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Catalyze 2022: Deputy Mayor Kanika Tomalin

Bill DeYoung



We’re asking thought leaders, business people and creatives to talk about 2022 and give us catalyzing ideas for making St. Pete a better place to live. What should our city look like? What are their hopes, their plans, their problem-solving ideas? This is Catalyze 2022.

Shortly after the turn of the New Year, the Kriseman administration, in residence at City Hall since 2014, will say goodbye.

It’s a bittersweet moment in time for Dr. Kanika Tomalin, St. Petersburg’s Deputy Mayor and City Administrator, who’ll re-join the private sector as Eckerd College’s vice president for strategy and chief operating officer.

“I’ll always be serving this city in some capacity, all the days I’m fortunate to call it home,” says the St. Pete native. “For the immediate future, that’s going to manifest at Eckerd College, which is one of the treasured assets of our community. Higher education and increasing access to it, I think is one of the most important elements of the formula that it’s going to take for our city to continue its rise and trajectory.”

Tomalin, who spent eight years in the front row for the city’s unprecedented 21st century growth spurt, said she continues to be optimistic about the future.

“My wish list for St. Petersburg is very long, and obviously goes well beyond 2022,” she explained. “But I specifically look forward to St. Pete ‘normalizing the novel.’ We have become a very progressive city that is defined by big ideas and innovation, and civic engagement, and some pretty significant advancements.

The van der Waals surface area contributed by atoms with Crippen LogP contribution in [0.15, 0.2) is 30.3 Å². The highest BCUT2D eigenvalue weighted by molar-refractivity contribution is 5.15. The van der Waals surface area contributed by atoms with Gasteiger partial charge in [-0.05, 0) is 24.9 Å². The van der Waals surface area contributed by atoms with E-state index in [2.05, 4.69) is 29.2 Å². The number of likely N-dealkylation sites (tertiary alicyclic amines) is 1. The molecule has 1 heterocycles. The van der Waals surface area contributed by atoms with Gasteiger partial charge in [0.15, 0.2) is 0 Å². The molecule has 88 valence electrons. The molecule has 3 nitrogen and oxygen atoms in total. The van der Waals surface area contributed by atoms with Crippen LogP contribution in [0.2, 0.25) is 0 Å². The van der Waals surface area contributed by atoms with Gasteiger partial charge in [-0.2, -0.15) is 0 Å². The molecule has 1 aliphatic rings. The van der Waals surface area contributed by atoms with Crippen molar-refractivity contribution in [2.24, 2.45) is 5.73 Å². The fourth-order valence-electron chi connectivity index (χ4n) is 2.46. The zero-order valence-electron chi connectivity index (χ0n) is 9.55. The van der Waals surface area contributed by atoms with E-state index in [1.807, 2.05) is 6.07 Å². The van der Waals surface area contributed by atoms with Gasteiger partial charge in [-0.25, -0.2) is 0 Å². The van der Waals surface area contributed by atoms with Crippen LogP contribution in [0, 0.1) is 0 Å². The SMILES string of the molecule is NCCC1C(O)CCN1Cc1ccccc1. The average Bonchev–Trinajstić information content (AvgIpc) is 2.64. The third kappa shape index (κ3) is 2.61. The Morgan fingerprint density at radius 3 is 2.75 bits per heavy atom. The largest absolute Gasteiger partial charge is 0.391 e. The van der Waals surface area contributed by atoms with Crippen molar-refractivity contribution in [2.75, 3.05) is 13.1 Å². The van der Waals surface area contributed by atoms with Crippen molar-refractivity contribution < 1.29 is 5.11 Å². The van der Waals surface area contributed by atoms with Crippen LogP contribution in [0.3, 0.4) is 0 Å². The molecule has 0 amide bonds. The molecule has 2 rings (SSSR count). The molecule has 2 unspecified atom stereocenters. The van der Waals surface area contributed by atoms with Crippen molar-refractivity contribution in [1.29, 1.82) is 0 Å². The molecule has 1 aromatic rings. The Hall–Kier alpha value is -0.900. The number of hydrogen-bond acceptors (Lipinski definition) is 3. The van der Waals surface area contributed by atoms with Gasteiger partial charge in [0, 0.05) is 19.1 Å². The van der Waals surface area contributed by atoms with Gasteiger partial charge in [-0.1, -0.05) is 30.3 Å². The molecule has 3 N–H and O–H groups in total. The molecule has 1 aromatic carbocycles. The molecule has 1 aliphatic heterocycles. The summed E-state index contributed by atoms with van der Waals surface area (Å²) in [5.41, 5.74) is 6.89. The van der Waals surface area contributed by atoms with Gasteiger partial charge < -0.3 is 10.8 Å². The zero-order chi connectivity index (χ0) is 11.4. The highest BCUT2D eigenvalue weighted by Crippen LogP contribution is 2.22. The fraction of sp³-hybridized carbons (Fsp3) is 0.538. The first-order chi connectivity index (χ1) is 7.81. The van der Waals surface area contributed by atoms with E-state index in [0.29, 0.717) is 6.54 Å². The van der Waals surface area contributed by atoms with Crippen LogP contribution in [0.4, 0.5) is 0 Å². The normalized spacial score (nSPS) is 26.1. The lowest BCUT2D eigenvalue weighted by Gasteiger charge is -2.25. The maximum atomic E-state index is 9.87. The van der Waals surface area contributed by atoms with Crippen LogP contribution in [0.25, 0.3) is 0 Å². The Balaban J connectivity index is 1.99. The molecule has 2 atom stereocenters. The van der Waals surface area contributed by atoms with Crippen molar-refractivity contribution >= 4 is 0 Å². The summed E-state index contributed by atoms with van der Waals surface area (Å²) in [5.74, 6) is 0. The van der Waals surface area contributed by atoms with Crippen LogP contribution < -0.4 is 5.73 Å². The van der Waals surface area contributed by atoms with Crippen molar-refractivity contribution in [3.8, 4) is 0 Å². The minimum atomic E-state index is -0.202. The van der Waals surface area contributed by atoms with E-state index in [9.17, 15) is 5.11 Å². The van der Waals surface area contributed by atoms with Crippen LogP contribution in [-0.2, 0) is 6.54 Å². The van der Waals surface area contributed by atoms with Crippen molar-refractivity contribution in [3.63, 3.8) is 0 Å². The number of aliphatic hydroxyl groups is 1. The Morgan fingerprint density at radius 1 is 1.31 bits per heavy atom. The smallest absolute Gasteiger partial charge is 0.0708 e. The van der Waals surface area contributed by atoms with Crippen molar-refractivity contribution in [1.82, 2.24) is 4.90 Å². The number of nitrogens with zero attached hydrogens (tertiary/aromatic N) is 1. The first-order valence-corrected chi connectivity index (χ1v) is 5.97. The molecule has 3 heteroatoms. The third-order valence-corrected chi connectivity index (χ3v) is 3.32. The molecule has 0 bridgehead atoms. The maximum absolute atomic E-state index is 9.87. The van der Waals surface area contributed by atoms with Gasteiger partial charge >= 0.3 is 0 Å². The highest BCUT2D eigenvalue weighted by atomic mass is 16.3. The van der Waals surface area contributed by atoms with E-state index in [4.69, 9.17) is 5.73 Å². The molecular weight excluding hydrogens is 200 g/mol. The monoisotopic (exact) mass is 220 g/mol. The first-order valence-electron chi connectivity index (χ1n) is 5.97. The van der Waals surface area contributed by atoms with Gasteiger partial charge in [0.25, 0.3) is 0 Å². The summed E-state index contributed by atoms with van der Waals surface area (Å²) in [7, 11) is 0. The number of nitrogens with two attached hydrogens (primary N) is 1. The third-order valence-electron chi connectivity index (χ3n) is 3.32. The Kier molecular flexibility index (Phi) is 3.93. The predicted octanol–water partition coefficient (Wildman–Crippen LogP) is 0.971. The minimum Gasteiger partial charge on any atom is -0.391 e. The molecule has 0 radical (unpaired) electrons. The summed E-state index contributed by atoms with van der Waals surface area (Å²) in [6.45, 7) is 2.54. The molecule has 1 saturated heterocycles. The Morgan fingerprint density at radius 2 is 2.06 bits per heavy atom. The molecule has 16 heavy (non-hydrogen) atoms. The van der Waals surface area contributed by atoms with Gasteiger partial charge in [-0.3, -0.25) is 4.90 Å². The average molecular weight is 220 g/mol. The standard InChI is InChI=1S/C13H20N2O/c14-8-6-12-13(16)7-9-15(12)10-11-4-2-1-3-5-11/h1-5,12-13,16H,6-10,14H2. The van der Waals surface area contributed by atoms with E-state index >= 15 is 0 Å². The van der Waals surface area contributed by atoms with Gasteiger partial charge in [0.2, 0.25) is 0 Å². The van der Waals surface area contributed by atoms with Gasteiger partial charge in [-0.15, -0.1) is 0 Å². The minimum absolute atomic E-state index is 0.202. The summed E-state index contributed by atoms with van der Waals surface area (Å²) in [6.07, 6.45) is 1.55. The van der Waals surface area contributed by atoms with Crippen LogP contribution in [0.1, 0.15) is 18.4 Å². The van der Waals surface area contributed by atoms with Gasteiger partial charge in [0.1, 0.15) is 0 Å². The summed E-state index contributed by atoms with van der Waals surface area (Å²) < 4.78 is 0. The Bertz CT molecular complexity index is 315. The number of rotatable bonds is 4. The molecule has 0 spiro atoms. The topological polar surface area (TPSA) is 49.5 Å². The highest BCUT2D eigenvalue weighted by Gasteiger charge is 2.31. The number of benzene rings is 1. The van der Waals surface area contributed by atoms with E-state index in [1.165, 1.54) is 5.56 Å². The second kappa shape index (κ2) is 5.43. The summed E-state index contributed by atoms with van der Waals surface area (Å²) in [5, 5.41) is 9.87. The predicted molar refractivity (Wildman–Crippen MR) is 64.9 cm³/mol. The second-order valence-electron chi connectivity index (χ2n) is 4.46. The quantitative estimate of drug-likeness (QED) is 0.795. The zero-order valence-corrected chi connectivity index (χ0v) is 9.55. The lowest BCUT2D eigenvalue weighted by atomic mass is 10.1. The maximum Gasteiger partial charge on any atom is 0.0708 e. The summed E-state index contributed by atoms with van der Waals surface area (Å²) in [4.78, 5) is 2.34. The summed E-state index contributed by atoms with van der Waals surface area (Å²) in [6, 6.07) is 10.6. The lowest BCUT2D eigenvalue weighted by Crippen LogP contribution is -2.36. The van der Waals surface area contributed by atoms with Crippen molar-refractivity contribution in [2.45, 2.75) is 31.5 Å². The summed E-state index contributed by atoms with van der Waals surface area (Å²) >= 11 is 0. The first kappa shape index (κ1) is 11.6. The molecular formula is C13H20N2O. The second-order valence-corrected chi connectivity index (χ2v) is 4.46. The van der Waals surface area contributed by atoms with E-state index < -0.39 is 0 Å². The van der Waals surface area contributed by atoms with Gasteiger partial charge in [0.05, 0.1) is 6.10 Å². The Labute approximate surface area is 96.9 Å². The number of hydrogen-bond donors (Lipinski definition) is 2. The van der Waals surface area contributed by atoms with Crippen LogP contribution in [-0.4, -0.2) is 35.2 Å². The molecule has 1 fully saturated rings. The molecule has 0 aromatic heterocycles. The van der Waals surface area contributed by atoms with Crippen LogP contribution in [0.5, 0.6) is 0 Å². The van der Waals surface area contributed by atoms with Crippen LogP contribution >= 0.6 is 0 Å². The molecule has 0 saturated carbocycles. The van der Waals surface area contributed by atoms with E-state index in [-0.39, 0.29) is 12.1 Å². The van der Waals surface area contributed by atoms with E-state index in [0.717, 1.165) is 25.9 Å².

“I would love it if the momentum carries, where the seeds that’ve been planted are really cultivated, and those things that we do now as novelties just become part of the culture. For example, the ferry as a regional transportation option, not a novelty or a way to just recreationally cross the bay to have a fun weekend. It can be an actual commuter mode. And we need more regional approaches to transportation.”

On an even more practical, grassroots level, “‘Open Streets’ was such a huge hit on Halloween. Closing Central – people loved that! That’s not something we have to wait for one day a year to do.”

She has no delusions about the city’s rapid development and expansion, and what that might mean for its reputation as a quirky, accessible cultural hub.

“There is nothing mutually exclusive about development and culture and charm,” Tomalin asserts. “Some of the cities that really define America and are great are the largest, and also known for the individual character of their neighborhoods. And history, and the way it’s preserved.

“We wrote it right into our vision, one of the first things we did when we came. So that we honor our past while we pursue our future. I think both are required for the city’s best future.

“It’s a false narrative to assume that one comes at the total cost of the other. It’s all about balance. As cities go, I think there always needs to be a balance between what is an innovation for that city, and an understanding of innovation overall.”

As for politics, don’t count Kanika Tomalin out just yet. “I am fully embracing this next chapter, but life’s a whole book – a lot of chapters,” she said. “I would be so fortunate to find my way back to public service some day. I think there’s certainly a time and a place for that.”











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